That covers how, but what about where?

At the lowest level, you could be recording your processes on paper, and it might well be working. On some level. But, stick to paper process management and you’ll swiftly be reminded why you need something better.

The simple answer to this question of where is BPM software.

What is BPM software?

Business process management software is any tool used to create, update, and distribute process documents. Something designed to do all of the above, but quicker, easier, and better.

BPM software also assists with tracking, executing, and automating some elements of the business process. It started out as an enterprise system to integrate siloed applications, work, and data and integrate the movement of data and tasks across teams and departments.

Recently, a new wave of software has been developed to enable small/medium businesses to access the BPM power that enterprises have been using for years.

To repeat, a business process is a set of instructions that gets executed repeatedly by a designated team or individual. It lays out a plan from start to end that tells you how to achieve a particular goal. This can be anything, from packing a box for delivery to building a new warehouse from scratch. BPM software is the tool that helps you master your processes.

bpm tools

If it’s particularly useful, it won’t just be simply for managing the maintenance of the documents, but it’ll also track runs and activity around the processes.

To achieve the best possible similar effect without software, you’re going to need a lot of paper, physical space, filing cabinets, labor hours and at least one person with intense organizational skills.

The paper route will leave you with a heap of documents, and, every time you change anything, be it a CRM solution, department head, office block or email provider, hundreds of documents are out of date and need rewriting, printing, filing, labeling, and storing.

Basically, business process management software avoids that kind of time-wasting behavior and lets you focus on what matters: centralizing up-to-date processes.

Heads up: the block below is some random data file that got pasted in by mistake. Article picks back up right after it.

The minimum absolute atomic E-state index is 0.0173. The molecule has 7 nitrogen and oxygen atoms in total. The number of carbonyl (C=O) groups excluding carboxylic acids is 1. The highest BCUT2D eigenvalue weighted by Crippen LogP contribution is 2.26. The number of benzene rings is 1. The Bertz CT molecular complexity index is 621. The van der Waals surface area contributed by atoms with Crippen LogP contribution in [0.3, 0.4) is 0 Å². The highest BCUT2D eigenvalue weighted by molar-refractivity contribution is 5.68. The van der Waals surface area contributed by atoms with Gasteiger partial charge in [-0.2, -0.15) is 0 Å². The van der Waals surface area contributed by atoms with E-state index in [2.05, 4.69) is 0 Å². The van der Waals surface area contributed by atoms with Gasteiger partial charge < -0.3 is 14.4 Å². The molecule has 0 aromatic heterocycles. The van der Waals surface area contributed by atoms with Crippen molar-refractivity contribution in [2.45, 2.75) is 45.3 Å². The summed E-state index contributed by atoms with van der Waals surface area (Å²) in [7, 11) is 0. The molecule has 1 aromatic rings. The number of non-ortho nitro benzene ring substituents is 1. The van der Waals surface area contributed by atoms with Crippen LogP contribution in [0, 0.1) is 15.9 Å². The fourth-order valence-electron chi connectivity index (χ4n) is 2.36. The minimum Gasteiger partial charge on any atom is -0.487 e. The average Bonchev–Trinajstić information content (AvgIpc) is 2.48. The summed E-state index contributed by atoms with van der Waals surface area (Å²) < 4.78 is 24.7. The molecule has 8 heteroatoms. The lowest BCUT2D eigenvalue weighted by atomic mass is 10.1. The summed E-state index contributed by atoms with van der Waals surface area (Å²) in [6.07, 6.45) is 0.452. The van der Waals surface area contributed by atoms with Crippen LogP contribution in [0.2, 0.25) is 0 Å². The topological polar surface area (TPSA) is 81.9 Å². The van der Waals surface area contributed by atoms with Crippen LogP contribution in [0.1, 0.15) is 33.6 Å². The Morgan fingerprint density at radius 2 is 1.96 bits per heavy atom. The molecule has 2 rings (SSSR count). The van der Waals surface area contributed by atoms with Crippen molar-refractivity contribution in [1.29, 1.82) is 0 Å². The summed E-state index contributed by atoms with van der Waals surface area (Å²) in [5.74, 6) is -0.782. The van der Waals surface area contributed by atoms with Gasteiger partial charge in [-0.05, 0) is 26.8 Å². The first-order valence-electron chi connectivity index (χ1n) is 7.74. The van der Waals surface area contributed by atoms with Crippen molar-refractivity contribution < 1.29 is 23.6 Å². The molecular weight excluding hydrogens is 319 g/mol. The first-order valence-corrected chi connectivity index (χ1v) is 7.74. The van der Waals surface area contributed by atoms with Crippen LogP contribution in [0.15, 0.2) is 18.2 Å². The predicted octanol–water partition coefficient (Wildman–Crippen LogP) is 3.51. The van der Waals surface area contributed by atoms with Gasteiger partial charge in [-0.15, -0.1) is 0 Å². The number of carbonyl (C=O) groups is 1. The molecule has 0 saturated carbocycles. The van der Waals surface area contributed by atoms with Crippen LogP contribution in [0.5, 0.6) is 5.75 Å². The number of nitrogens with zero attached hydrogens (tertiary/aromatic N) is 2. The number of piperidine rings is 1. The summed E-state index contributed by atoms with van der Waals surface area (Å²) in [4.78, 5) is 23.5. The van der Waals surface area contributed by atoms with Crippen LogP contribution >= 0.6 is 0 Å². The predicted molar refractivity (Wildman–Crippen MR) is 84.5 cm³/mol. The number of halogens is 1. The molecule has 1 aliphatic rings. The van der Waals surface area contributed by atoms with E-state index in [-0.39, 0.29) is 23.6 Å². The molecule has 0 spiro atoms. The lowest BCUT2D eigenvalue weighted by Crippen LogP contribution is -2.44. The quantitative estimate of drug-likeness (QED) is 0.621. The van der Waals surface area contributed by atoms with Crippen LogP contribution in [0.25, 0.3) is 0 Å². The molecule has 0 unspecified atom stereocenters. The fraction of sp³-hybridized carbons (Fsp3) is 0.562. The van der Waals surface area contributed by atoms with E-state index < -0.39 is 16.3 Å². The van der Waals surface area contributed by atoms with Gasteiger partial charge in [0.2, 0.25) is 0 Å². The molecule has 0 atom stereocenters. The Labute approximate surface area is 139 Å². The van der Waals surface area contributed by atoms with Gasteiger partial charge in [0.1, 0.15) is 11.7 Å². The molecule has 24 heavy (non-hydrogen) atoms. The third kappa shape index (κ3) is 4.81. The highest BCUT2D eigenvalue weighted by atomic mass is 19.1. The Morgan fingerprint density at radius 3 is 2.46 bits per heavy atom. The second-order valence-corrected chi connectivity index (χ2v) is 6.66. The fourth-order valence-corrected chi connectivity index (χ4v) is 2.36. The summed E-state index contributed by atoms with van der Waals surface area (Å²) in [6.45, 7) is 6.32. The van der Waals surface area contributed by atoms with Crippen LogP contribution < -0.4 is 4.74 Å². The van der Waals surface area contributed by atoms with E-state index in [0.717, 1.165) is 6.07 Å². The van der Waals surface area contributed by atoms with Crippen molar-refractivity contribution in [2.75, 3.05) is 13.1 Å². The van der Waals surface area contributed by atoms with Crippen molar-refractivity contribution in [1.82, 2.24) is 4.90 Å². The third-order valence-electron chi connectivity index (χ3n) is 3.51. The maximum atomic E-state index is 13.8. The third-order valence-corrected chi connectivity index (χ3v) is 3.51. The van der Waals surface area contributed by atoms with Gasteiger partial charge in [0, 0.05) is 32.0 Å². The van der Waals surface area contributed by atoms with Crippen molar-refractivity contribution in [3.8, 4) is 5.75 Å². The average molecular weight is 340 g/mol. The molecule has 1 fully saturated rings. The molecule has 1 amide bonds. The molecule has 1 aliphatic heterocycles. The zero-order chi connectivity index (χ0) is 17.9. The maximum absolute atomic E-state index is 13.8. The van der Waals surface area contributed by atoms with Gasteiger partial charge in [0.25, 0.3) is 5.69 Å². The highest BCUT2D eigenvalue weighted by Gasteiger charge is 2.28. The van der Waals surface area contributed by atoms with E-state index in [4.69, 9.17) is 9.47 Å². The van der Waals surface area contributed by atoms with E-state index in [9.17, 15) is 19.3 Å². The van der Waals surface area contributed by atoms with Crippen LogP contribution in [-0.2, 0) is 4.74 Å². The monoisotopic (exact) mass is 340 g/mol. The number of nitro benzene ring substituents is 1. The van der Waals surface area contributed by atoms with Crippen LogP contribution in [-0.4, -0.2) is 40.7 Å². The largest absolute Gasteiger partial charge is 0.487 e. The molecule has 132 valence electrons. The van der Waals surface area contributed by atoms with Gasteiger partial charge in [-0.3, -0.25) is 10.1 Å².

Getting started with BPM software

Let’s say you’re an old school paper-reliant business right now. Your processes are maintained in a labyrinthine filing system, the methodology of which is so arcane it’s only truly understood by one person who left the company 20 years ago.

As I described earlier, a business without digital processes gives customers a frustrating experience. Writing for McKinsey, Shahar Markovitch and Paul Willmott put it perfectly:

“Customers wouldn’t phrase it this way, but they are demanding from companies in many industries a radical overhaul of business processes. Intuitive interfaces, around-the-clock availability, real-time fulfilment, personalized treatment, global consistency, and zero errors—this is the world to which customers have become increasingly accustomed. It’s more than a superior user experience, however; when companies get it right, they can also offer more competitive prices because of lower costs, better operational controls, and less risk.”

You heard ’em. Time to improve.

Transferring paper processes to digital

If you’re currently using paper to document your processes, it probably looks something like the process I referenced in the first chapter:

bpm tools

There’s a much better way to use a document like this. A way that isn’t passive, easily overlooked, or difficult to track. Instead of using paper, use Process Street.

Here’s the same document written up in the app:

bpm tools

For every time this process needs running, the requester can go into Process Street and run a checklist. The department head can tick off task 2 if it’s approved, and the whole process can be tracked effectively, start to end.

You can even add email templates into the task that can be sent off in one click to the right person:

bpm tools

And, like in the original where a certain member is assigned to the step, you can make sure that’s set up by adding assignees:

bpm tools

Best of all, when it comes to updating it, you don’t need to break into another ream of paper, load up on printer ink and run process updates around the office. You just need to edit the template and changes will be applied to all future processes.

When processes are run — when a new vehicle is purchased, for example — it’s represented as a checklist, like this:

bpm tools

That allows you to run, assign and track with Template Overview every process you own — not just keep it sitting around in a filing cabinet, gathering dust and going out of date before it gets chucked out with the rest of the rubbish.